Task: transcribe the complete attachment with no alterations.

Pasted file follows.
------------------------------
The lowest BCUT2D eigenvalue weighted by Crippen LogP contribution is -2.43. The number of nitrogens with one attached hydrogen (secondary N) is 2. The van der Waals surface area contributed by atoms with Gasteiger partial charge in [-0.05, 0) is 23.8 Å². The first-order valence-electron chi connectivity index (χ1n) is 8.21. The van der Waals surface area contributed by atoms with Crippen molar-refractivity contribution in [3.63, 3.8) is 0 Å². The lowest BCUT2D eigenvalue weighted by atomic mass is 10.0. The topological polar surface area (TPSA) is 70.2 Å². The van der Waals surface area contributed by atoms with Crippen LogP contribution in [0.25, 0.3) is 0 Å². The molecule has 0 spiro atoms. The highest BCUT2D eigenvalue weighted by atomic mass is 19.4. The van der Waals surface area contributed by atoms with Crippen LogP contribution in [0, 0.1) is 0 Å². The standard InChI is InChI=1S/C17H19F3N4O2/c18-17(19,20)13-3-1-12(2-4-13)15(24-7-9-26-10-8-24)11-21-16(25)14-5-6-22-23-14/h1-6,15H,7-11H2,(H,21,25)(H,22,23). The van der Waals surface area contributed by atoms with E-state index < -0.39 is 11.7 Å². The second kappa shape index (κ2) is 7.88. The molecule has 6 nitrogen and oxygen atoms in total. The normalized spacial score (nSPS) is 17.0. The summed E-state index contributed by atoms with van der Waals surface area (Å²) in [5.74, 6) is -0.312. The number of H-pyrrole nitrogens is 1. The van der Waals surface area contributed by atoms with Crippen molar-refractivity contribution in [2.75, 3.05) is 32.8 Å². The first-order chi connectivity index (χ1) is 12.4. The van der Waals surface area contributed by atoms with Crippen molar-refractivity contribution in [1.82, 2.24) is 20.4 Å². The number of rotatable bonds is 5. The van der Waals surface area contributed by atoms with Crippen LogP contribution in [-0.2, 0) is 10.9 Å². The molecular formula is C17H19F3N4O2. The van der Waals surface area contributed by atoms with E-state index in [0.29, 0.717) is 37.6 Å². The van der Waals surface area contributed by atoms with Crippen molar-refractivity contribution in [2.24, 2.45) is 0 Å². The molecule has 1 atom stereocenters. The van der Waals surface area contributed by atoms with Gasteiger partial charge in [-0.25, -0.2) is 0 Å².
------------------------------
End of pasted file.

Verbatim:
The lowest BCUT2D eigenvalue weighted by Crippen LogP contribution is -2.43. The number of nitrogens with one attached hydrogen (secondary N) is 2. The van der Waals surface area contributed by atoms with Gasteiger partial charge in [-0.05, 0) is 23.8 Å². The first-order valence-electron chi connectivity index (χ1n) is 8.21. The van der Waals surface area contributed by atoms with Crippen molar-refractivity contribution in [3.63, 3.8) is 0 Å². The lowest BCUT2D eigenvalue weighted by atomic mass is 10.0. The topological polar surface area (TPSA) is 70.2 Å². The van der Waals surface area contributed by atoms with Crippen LogP contribution in [0.25, 0.3) is 0 Å². The molecule has 0 spiro atoms. The highest BCUT2D eigenvalue weighted by atomic mass is 19.4. The van der Waals surface area contributed by atoms with Crippen LogP contribution in [0, 0.1) is 0 Å². The standard InChI is InChI=1S/C17H19F3N4O2/c18-17(19,20)13-3-1-12(2-4-13)15(24-7-9-26-10-8-24)11-21-16(25)14-5-6-22-23-14/h1-6,15H,7-11H2,(H,21,25)(H,22,23). The van der Waals surface area contributed by atoms with E-state index < -0.39 is 11.7 Å². The second kappa shape index (κ2) is 7.88. The molecule has 6 nitrogen and oxygen atoms in total. The normalized spacial score (nSPS) is 17.0. The summed E-state index contributed by atoms with van der Waals surface area (Å²) in [5.74, 6) is -0.312. The number of H-pyrrole nitrogens is 1. The van der Waals surface area contributed by atoms with Crippen molar-refractivity contribution in [2.75, 3.05) is 32.8 Å². The first-order chi connectivity index (χ1) is 12.4. The van der Waals surface area contributed by atoms with Crippen molar-refractivity contribution in [1.82, 2.24) is 20.4 Å². The number of rotatable bonds is 5. The van der Waals surface area contributed by atoms with Crippen LogP contribution in [-0.2, 0) is 10.9 Å². The molecular formula is C17H19F3N4O2. The van der Waals surface area contributed by atoms with E-state index in [0.29, 0.717) is 37.6 Å². The van der Waals surface area contributed by atoms with Crippen molar-refractivity contribution in [2.24, 2.45) is 0 Å². The molecule has 1 atom stereocenters. The van der Waals surface area contributed by atoms with Gasteiger partial charge in [-0.25, -0.2) is 0 Å².